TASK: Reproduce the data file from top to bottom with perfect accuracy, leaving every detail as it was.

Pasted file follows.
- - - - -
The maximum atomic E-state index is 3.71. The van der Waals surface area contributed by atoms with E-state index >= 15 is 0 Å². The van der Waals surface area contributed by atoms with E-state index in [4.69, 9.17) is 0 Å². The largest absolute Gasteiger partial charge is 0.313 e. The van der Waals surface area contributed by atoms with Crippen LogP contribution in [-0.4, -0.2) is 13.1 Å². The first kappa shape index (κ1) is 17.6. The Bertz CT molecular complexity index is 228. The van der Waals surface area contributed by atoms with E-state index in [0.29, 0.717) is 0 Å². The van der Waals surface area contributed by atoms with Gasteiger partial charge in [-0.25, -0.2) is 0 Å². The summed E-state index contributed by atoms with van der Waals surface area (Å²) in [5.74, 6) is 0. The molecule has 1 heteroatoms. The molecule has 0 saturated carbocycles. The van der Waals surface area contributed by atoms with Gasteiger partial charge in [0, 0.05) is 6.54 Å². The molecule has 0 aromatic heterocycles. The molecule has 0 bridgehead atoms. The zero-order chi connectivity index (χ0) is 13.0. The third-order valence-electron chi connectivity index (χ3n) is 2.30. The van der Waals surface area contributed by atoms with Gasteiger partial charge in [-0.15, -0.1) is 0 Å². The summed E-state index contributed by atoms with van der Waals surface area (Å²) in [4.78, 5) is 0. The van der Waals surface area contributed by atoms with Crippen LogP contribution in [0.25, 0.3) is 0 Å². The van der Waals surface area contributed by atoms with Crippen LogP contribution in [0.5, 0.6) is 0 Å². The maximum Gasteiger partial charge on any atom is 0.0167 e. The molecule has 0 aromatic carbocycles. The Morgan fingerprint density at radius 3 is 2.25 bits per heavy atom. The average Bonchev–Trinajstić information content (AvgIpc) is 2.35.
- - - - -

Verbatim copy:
The maximum atomic E-state index is 3.71. The van der Waals surface area contributed by atoms with E-state index >= 15 is 0 Å². The van der Waals surface area contributed by atoms with E-state index in [4.69, 9.17) is 0 Å². The largest absolute Gasteiger partial charge is 0.313 e. The van der Waals surface area contributed by atoms with Crippen LogP contribution in [-0.4, -0.2) is 13.1 Å². The first kappa shape index (κ1) is 17.6. The Bertz CT molecular complexity index is 228. The van der Waals surface area contributed by atoms with E-state index in [0.29, 0.717) is 0 Å². The van der Waals surface area contributed by atoms with Gasteiger partial charge in [-0.25, -0.2) is 0 Å². The summed E-state index contributed by atoms with van der Waals surface area (Å²) in [5.74, 6) is 0. The molecule has 1 heteroatoms. The molecule has 0 saturated carbocycles. The van der Waals surface area contributed by atoms with Gasteiger partial charge in [0, 0.05) is 6.54 Å². The molecule has 0 aromatic heterocycles. The molecule has 0 bridgehead atoms. The zero-order chi connectivity index (χ0) is 13.0. The third-order valence-electron chi connectivity index (χ3n) is 2.30. The van der Waals surface area contributed by atoms with Gasteiger partial charge in [-0.15, -0.1) is 0 Å². The summed E-state index contributed by atoms with van der Waals surface area (Å²) in [4.78, 5) is 0. The van der Waals surface area contributed by atoms with Crippen LogP contribution in [0.25, 0.3) is 0 Å². The van der Waals surface area contributed by atoms with Crippen LogP contribution in [0.5, 0.6) is 0 Å². The maximum Gasteiger partial charge on any atom is 0.0167 e. The molecule has 0 aromatic carbocycles. The Morgan fingerprint density at radius 3 is 2.25 bits per heavy atom. The average Bonchev–Trinajstić information content (AvgIpc) is 2.35.